- Paperback: 320 pages
- Publisher: The University of Arizona Press (30 Dec. 2017)
- Language: English
- ISBN-10: 0816537321
- ISBN-13: 978-0816537327
- Product Dimensions: 15.2 x 2 x 22.9 cm
- Average Customer Review: Be the first to review this item
- Amazon Bestsellers Rank: 98,292 in Books (See Top 100 in Books)
Pushing Our Limits (The University of Arizona Pres) Paperback – 30 Dec 2017
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"A fascinating account of the largest, longest, and most important experiment in closed ecosystems ever conducted."--Chris McKay, Senior Scientist, NASA
"In the early 1990s eight people sealed themselves into a self-contained eco-system in the Arizona desert. Two decades later, Mark Nelson reflects on his experience inside Biosphere 2 as a microcosm of our global challenges with water, food, and energy. Only with a deep understanding of the biosphere's workings, Nelson argues, can humanity craft an ethical relationship with the planet Earth."--Melissa L. Sevigny, author of Under Desert Skies: How Tucson Mapped the Way to the Moon and Planets
About the Author
Dr. Mark Nelson was a member of the eight-person "Biospherian" crew for the first two-year closure experiment. He is a founding director of the Institute of Ecotechnics and has worked for decades in closed ecological system research, ecological engineering, the restoration of damaged ecosystems, desert agriculture and orchardry, and wastewater recycling. He is Chairman of the Institute of Ecotechnics, and he is the author of The Wastewater Gardener: Preserving the Planet One Flush at a Time and co-author of Space Biospheres and Life Under Glass: The Inside Story of Biosphere 2.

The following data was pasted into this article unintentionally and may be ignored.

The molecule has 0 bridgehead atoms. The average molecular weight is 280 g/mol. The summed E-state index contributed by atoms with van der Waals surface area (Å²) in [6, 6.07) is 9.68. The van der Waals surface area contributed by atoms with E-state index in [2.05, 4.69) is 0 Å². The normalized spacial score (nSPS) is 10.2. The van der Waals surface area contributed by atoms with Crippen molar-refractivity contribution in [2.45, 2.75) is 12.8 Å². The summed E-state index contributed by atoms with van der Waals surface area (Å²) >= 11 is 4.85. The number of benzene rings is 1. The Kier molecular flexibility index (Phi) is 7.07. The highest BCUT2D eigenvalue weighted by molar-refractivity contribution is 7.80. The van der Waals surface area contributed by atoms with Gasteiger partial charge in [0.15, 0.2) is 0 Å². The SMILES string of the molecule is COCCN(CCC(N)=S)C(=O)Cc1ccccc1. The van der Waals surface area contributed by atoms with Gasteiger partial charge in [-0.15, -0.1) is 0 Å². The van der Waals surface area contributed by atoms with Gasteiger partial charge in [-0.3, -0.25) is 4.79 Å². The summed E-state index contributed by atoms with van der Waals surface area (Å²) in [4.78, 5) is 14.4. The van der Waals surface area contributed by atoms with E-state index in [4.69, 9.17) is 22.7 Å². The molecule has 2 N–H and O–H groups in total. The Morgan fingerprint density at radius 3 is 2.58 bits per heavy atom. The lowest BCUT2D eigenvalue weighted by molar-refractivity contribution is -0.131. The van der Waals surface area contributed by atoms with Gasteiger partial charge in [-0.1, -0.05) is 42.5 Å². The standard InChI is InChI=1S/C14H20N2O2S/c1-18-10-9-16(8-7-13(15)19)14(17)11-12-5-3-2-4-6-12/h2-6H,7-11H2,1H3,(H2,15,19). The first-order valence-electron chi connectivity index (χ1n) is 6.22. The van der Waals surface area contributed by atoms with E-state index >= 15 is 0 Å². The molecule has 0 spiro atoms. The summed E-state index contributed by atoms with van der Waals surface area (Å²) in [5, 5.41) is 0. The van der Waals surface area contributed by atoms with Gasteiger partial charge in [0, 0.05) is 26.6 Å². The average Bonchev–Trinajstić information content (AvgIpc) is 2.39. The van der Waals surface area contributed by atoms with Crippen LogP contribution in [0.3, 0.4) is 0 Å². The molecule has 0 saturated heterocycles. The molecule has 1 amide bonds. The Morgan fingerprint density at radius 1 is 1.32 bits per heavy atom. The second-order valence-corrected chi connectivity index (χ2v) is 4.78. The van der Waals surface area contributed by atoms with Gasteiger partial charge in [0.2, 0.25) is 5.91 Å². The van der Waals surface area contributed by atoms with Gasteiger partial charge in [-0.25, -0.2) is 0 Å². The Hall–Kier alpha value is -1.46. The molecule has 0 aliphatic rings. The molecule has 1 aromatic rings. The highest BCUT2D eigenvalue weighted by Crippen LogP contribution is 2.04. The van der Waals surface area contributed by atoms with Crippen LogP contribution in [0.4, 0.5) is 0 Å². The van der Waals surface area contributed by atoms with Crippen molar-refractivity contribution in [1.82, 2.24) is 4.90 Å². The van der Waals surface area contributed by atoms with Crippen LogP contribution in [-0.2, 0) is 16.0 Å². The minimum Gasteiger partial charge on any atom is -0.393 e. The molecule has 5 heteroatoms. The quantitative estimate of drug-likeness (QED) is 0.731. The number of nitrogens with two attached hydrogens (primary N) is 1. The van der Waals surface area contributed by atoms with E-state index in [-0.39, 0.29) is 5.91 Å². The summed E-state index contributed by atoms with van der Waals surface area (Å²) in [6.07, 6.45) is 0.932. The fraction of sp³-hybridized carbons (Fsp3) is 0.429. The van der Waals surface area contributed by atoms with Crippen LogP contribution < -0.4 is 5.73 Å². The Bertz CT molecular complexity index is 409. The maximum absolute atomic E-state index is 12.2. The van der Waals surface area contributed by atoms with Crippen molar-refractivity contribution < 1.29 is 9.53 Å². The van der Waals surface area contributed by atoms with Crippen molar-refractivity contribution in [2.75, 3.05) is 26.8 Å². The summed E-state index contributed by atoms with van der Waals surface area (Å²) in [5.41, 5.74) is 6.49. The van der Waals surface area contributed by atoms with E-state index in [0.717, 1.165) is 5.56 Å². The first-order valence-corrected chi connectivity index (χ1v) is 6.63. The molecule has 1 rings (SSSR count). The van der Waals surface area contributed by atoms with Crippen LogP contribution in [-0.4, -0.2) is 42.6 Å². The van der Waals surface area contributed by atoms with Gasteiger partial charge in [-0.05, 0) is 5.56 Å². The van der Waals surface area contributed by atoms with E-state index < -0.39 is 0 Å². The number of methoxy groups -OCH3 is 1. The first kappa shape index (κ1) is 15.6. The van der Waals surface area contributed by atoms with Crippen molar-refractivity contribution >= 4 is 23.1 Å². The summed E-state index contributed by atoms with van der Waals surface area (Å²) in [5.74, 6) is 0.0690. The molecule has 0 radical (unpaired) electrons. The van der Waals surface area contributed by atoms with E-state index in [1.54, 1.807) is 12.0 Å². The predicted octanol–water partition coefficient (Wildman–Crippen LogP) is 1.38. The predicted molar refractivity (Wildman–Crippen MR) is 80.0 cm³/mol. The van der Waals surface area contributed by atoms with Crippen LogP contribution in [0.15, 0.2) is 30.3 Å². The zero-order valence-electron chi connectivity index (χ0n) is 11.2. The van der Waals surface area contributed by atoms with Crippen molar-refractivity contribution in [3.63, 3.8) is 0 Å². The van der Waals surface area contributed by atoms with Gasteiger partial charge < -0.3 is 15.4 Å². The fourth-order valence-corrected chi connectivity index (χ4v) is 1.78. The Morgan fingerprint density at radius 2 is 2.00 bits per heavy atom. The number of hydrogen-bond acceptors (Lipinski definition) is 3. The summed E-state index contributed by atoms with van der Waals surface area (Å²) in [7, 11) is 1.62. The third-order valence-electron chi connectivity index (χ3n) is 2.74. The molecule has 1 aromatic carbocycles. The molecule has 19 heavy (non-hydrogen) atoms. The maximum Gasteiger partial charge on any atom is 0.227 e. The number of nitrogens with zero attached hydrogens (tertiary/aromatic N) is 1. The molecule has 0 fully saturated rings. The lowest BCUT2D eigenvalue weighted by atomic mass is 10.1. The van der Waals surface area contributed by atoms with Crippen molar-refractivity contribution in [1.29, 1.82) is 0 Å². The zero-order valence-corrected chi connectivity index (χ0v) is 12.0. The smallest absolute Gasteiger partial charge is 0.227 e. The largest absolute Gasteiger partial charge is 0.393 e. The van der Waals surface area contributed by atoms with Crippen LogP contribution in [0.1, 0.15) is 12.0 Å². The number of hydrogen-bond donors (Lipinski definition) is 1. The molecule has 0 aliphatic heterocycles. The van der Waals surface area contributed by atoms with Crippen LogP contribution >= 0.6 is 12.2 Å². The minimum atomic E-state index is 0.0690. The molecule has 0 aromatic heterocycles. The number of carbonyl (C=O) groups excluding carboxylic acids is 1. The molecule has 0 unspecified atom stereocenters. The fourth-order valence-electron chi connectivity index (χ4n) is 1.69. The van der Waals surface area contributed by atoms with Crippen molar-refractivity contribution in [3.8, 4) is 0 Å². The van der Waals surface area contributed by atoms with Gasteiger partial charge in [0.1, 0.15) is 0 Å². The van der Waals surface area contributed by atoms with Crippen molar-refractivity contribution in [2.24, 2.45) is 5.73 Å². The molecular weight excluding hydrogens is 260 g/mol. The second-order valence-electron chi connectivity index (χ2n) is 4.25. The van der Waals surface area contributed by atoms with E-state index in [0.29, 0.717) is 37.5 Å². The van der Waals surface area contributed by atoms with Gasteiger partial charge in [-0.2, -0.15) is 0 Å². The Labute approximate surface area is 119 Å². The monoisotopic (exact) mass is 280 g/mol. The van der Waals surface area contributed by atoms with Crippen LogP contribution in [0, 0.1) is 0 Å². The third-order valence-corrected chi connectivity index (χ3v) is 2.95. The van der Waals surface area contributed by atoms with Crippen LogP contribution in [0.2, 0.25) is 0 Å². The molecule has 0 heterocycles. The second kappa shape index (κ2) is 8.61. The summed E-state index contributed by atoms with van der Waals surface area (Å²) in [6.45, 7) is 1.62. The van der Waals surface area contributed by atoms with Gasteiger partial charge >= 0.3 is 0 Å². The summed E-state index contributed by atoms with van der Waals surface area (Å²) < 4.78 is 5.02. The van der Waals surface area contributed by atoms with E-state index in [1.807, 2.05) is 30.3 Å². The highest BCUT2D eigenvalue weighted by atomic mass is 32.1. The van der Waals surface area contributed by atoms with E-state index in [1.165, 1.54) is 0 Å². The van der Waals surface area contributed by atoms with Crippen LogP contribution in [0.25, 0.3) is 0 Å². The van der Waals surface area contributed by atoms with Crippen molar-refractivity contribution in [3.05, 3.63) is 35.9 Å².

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Most helpful customer reviews on Amazon.com
However, this book has content that is not presented in either the tour or online course. I wanted to understand the history of Biosphere 2, specifically, the history of the enclosure experiments.
The book is well written and answers many of the questions I had regarding the original experiments. This book makes clear the tremendous amount of science, engineering and effort that went into building Biosphere 2 and preparing for the enclosure. Experts and scientists from all over the globe were involved in designing the biomes and structures.
Basically, it makes the bad press and criticism that Biosphere 2 received during the enclosure experiments seem petty and shallow. Anyone that says science wasn't being done, didn't do their homework.
The one area not covered in depth is the positions of the two factions that developed both inside and outside of Biosphere 2 during the two year enclosure experiment. The book give you a glimpse of the conflict but doesn't go into detail. This does not seem to be an oversight. It seems to be more intentional downplaying of a dispute that was resolved decades ago.
It would seem that one faction wanted to adhere to the original intent of Biosphere 2 and continue with extended human enclosure experiments, while the other side wanted to repurpose Biosphere 2, downplaying the sealed environment aspect to accommodate other experiments.
The book gives you the history of the original Biospherians, prior to the enclosure experiment. It outlines their years of training in the field, the amount of effort they put into helping bring Biosphere 2 to reality, as well as their commitment to the project. The argument that no science was being done because none of the Biospherians had science PHDs, is lame to say the least. I find myself wondering if "scientists" would have continued the experiment for two years and endured the hardships that the Biospherians faced.
Obviously, Biosphere 2 was repurposed. Not that it matters, but I would have loved to see the sealed enclosure experiments continue.
The conclusions section was, to my mind, quite optimistic, but Dr. Nelson gave adequate reason for his perspective. However, I am forced to take exception to the statement that the population growth rate needs to be reduced. First, perpetual population growth, at any level is unsustainable. Second, there is overwhelming evidence that the Earth is already seriously overpopulated. If we are going to live sustainably, controlling our population has to go hand in hand with controlling our consumption. Addressing consumption alone will not suffice.
If you are interested in Biosphere 2, this book is well worth reading.